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Thread: linseed oil?

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  1. #1
    Join Date
    May 2009
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    Cattaraugus,New York, USA
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    Default linseed oil?

    is linseed oil an ok preservitive for the outside of the tbh? i like the look of the natural wood, and want to leave it with out painting it, just wanted to know if the wood treated with linseed oil will hurt the bees at all.

  2. #2
    Join Date
    Apr 2003
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    Greenville, TX, USA
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    4,410

    Default

    It won't hurt the bees once it's dry. It doesn't do a whole lot to protect outdoor wood, but its a whole lot better than nothing. There are outdoor polyurethane varnishes that would be better protection. If you like it, go for it.

  3. #3
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    Dec 2008
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    Sault Ste. Marie, Ontario, Canada
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    Default linseed oil

    When I coated my TBH's I made a mixture of 1lb of beeswax to 1 litre of boiled linseed oil. I heated the mixture until the beeswax disolved in the oil and "painted" the TBH with the warm mixture. Repels water like crazy. I just painted the outside of the hive, not the inside. Be careful when heating the oil and there is no need to boil it. f it slops over onto the element you can have a really nasty fire in no time.

  4. #4
    Join Date
    May 2003
    Location
    Lexington, KY, USA
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    Default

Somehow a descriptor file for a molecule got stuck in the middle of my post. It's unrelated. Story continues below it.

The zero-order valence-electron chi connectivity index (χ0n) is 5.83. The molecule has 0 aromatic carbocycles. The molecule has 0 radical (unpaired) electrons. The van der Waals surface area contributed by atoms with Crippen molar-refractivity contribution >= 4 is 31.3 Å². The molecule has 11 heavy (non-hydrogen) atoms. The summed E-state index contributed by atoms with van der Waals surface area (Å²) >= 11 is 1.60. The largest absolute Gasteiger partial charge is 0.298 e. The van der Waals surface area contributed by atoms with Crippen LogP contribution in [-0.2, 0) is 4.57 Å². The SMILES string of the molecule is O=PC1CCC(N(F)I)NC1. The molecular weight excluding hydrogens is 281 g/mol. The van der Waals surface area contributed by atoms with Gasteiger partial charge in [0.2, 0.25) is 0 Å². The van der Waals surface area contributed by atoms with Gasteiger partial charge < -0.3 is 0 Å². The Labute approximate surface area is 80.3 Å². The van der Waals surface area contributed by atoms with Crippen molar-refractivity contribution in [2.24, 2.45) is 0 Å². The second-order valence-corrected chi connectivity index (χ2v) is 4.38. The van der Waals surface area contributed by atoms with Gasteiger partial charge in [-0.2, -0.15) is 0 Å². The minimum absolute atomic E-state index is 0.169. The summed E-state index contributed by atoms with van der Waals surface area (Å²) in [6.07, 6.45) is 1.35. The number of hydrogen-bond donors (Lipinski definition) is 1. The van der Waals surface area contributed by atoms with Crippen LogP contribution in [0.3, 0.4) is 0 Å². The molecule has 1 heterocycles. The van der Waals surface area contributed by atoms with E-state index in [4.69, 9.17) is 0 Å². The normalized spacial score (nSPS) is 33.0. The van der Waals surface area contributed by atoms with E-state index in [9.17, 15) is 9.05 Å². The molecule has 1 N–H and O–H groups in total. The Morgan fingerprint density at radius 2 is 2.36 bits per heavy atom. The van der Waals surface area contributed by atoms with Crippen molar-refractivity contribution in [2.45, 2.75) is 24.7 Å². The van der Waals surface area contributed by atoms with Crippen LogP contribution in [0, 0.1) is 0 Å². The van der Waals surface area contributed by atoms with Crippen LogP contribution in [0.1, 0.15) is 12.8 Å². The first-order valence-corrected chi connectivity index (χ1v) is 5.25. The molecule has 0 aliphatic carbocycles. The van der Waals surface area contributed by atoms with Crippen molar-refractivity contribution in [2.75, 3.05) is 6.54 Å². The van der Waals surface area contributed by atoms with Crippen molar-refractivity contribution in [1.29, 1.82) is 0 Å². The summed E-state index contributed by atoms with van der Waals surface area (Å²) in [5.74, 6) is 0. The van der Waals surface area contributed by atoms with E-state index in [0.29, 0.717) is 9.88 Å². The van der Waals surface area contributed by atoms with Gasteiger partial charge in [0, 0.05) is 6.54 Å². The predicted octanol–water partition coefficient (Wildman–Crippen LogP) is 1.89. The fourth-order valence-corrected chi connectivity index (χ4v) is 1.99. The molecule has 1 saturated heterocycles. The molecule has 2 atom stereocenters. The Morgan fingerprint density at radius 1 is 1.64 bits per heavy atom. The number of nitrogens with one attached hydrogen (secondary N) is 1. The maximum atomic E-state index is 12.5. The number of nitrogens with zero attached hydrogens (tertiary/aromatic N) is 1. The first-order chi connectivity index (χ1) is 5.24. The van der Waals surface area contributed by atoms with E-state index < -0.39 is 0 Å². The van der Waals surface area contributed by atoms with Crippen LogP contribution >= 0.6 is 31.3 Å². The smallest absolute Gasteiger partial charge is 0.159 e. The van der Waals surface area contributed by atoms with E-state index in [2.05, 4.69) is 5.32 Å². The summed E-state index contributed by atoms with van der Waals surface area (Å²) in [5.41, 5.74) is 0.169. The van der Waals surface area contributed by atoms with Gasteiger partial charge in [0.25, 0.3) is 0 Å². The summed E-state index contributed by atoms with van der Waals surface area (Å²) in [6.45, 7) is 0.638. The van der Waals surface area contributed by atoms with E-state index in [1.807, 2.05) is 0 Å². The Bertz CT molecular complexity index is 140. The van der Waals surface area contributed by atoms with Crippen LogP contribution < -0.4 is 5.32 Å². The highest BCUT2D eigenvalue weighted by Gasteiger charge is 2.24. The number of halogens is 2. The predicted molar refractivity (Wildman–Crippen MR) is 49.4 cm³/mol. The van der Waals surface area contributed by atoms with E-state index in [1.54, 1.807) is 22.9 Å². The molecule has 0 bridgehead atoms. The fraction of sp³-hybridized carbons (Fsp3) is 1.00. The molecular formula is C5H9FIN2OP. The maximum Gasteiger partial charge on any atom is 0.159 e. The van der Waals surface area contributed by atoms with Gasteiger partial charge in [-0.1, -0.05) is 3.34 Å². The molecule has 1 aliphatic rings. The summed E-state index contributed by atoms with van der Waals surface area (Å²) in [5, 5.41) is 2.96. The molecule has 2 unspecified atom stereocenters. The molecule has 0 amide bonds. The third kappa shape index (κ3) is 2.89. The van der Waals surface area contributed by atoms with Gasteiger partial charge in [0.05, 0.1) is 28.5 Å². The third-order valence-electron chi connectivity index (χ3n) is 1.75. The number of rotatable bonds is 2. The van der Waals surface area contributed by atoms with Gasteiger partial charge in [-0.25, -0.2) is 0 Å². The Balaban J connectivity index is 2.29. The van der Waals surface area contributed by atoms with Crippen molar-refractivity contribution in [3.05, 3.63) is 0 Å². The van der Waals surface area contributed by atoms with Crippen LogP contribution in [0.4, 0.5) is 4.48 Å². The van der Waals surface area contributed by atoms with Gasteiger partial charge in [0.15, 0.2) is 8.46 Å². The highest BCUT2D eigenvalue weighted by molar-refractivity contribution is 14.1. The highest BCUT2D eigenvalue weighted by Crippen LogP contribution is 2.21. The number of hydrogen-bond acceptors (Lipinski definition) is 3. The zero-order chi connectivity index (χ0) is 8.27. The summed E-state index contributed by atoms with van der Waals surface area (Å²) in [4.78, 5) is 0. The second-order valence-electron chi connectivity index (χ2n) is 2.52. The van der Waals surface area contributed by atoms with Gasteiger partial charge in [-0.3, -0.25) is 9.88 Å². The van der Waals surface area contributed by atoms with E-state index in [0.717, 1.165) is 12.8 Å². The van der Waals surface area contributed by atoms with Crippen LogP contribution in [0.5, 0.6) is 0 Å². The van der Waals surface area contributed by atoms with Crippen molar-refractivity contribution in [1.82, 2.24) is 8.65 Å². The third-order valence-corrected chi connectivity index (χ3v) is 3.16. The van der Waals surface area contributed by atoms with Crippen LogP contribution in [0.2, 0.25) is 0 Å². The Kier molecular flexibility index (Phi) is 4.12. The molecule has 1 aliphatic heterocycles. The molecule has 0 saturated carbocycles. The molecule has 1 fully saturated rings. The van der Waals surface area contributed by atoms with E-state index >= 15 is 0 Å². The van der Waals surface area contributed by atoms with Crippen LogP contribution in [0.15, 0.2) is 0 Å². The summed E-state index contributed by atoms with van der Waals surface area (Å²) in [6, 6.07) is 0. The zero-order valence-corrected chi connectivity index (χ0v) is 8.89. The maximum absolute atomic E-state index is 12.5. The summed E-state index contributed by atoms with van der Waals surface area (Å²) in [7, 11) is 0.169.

Hello Umbriel, that recipe that used linseed oil and bees wax sounds great I will have to try it some time. Thanks for publishing it. I have been using "boiled linseed oil" for quite some time. I found that after extensive drying (weeks or more) it will take a primer and over that latex paint. My greatest concern is endgrains and the edges of the supers.
    Thanks again, take care and have fun

  5. #5
    Join Date
    May 2008
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    Near Harpers Ferry, WV
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    Default

    I apply my linseed-beeswax hot. Just heat it in a double boiler and then apply it with a brush. It soaks into the end grain much better, and gives an nth more protection to the wood.

  6. #6
    Join Date
    May 2009
    Location
    Durham, North Carolina, USA
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    7

    Default boiled oil

    One more thing you can do for endgrain situations is epoxy the endgrain.
    It will wick into the endgrain and prevent the wood from sicking moisture into it.
    As an amatuer woodworker, it has always outlasted anything else I have tried.
    After appication of the epoxy, it can then be coated with whatever you want: paint, primer, etc.... or left alone. The rest can then be coated with the oil/wax mixture.